“Captain America — Civil War”
2 hours, 27 minutes
For those of us (and there must be quite a few of us judging by the box office numbers) that love superhero movies, this is a crazy time to be alive. Just a little over a month ago we were treated to a movie that should have been a slam dunk — the terrible “Batman v Superman.” A movie where the two most iconic superheroes in the world face off seems like a no-brainer but somehow Warner Brothers and Zack Snyder flubbed it big time.
Then, this last weekend, Marvel presented us with a massive showdown between what used to be considered B- and C-level superheroes. Seriously, in 1985, if you had suggested that a movie with Iron Man and Captain America would be more popular than a movie with Batman and Superman, you’d have been laughed out of the room. But the work Marvel Studios has done in developing their characters, slowly over time, pays off huge — to the tune of a potential billion-plus dollars.
My one complaint about the last “Captain America” movie was that it wasn’t inclusive in the least. “Winter Soldier” basically figured you’re either a Marvel Universe fan or you’re not, and if you’re not, too bad. Luckily, I am, but I understand others getting tired of the whole continuing saga thing.
“Ant-Man,” on the other hand, came along last year and acted as a great Marvel movie with no barrier to entry. It was a little known character with a fun comic actor in the lead and it was fantastic.
“Civil War” kind of plays both sides of that divide, while essentially doing double duty as a “Captain America” movie and an “Avengers” film. There are quite a few details in the film that will make little to no sense if you’re not up on the plot, but, on the other hand, the film is full of great moments with superheroes you know and love and is purely enjoyable for that alone.
The plot is essentially thus: Captain America and the new Avengers are working in the war torn city of Lagos, trying to track down the villain Crossbones. In battling this foe, the team incurs some collateral damage which serves as the straw that breaks the camel’s back. After the destruction in New York, Washington, D.C., and Sokovia, the world has had enough. A joint resolution of the U.N., called the Sokovia Accords, determines that the Avengers will only be allowed to act when directed to do so by that self-same body.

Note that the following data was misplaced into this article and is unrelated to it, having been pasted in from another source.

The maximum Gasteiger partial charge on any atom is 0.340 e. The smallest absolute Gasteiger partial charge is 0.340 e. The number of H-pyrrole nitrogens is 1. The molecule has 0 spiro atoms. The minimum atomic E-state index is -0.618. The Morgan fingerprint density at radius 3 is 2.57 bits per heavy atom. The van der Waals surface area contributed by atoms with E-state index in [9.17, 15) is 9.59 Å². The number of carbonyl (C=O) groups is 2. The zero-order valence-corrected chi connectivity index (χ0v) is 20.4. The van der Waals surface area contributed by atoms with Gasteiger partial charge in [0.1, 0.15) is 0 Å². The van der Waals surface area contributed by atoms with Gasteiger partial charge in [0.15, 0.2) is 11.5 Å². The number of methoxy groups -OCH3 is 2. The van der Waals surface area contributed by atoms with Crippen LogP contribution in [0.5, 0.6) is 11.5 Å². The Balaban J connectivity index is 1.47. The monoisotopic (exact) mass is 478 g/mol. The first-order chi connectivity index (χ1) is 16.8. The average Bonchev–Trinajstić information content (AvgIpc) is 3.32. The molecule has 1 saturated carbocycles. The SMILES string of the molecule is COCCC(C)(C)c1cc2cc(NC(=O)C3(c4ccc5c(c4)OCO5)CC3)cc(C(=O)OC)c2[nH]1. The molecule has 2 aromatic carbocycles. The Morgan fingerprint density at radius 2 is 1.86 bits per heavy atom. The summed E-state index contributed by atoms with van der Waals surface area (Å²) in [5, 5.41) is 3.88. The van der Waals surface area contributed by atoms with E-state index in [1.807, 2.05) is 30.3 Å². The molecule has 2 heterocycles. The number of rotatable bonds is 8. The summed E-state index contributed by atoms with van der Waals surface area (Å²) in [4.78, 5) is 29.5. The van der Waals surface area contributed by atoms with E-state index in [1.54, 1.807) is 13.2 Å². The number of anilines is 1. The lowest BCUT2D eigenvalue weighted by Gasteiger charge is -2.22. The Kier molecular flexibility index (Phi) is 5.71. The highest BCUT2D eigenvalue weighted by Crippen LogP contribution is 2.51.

While Tony Stark’s Iron Man is feeling the anguish and guilt of senselessly lost lives, Captain America reasons that the needs of the many outweigh the needs of the few (or the one!). Who’s right? That’s more a personal question than one answered by the movie.
What the screenwriters do give us is real emotion and legitimate reasons to back either side. This is a Captain America movie, so that character is our focus, but the movie never cheats and simply decides who is right and who is wrong. Cap refuses to sign the Accords, and is labeled an outlaw when he moves to protect his friend Bucky, now known as the Winter Soldier from capture by the CIA.
As sides begin to form, in addition to old favorites Black Widow, Hawkeye, Falcon, War Machine, and relative new-comer The Vision, we are introduced to a new character from the African nation of Wakanda, The Black Panther. T’Challa, newly crowned king of this technologically advanced nation, acts as his country’s defender, taking up the traditional mantle of the Black Panther. This character is great, and before long we’ll have even more of him to love as there’s a stand-alone film on the way.
Better, though, than Black Panther was getting more of Paul Rudd’s Ant-Man, a funny character who adds welcome levity without stopping the action in its tracks. My favorite character, by far, however, was the relatively brief appearance by Peter Parker, otherwise known as Spider-Man.
Marvel absolutely nails the webslinger in this portrayal, and it goes to the heart of what makes these movies work so well. There’s an honesty to the depiction of Spider-Man that you don’t see elsewhere. The difference is that for Marvel, honesty means a mixture of light and dark, humor and seriousness. The young actor, Tom Holland, who plays Parker is note-perfect. He’s young, enthusiastic, geeky, awkward, but obviously very smart. He’s also poor.
The movie captures all of this effortlessly — and I mean by just presenting it as so, without making a lot of fuss in the exposition. Watching Spider-Man for five minutes in this movie will make you wonder, “Why are they trying so hard in those other movies?”
I won’t give much more of the plot away, other than to say that there’s a big battle, a couple of different villains, and a bit of a surprise reveal. Some buddies of mine were recently complaining that the Marvel movies just seem to do the same things over and over again. To some extent that’s a fair criticism. On the other nand, it’s the consistency that Marvel employs throughout their stable, that allows the studio to project solid financial success. These movies are the equivalent of your favorite restaurant meal. Solid, nicely balanced, with just the right amount of seasoning.
I loved this film — I’d go again, in fact. Maybe even three times.
“Captain America — Civil War” is rated PG-13 for superhero violence.
Chris Jenness is a freelance graphic designer, artist and movie buff who lives in Nikiski.